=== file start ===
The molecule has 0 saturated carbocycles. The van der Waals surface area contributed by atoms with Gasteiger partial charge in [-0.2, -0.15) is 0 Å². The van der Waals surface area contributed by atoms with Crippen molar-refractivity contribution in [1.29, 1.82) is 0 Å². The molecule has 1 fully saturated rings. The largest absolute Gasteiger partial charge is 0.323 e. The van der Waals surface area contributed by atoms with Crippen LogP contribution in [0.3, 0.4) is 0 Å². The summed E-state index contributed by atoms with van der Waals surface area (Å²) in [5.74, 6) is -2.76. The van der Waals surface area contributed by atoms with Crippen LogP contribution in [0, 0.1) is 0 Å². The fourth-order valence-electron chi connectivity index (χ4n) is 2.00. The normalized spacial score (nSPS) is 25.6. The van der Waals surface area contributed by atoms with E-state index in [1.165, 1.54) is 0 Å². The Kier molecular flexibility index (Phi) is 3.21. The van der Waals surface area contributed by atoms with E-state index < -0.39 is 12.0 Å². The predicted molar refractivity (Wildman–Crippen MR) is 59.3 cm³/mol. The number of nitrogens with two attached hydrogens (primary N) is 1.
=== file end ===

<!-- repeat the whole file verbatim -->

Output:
The molecule has 0 saturated carbocycles. The van der Waals surface area contributed by atoms with Gasteiger partial charge in [-0.2, -0.15) is 0 Å². The van der Waals surface area contributed by atoms with Crippen molar-refractivity contribution in [1.29, 1.82) is 0 Å². The molecule has 1 fully saturated rings. The largest absolute Gasteiger partial charge is 0.323 e. The van der Waals surface area contributed by atoms with Crippen LogP contribution in [0.3, 0.4) is 0 Å². The summed E-state index contributed by atoms with van der Waals surface area (Å²) in [5.74, 6) is -2.76. The van der Waals surface area contributed by atoms with Crippen LogP contribution in [0, 0.1) is 0 Å². The fourth-order valence-electron chi connectivity index (χ4n) is 2.00. The normalized spacial score (nSPS) is 25.6. The van der Waals surface area contributed by atoms with E-state index in [1.165, 1.54) is 0 Å². The Kier molecular flexibility index (Phi) is 3.21. The van der Waals surface area contributed by atoms with E-state index < -0.39 is 12.0 Å². The predicted molar refractivity (Wildman–Crippen MR) is 59.3 cm³/mol. The number of nitrogens with two attached hydrogens (primary N) is 1.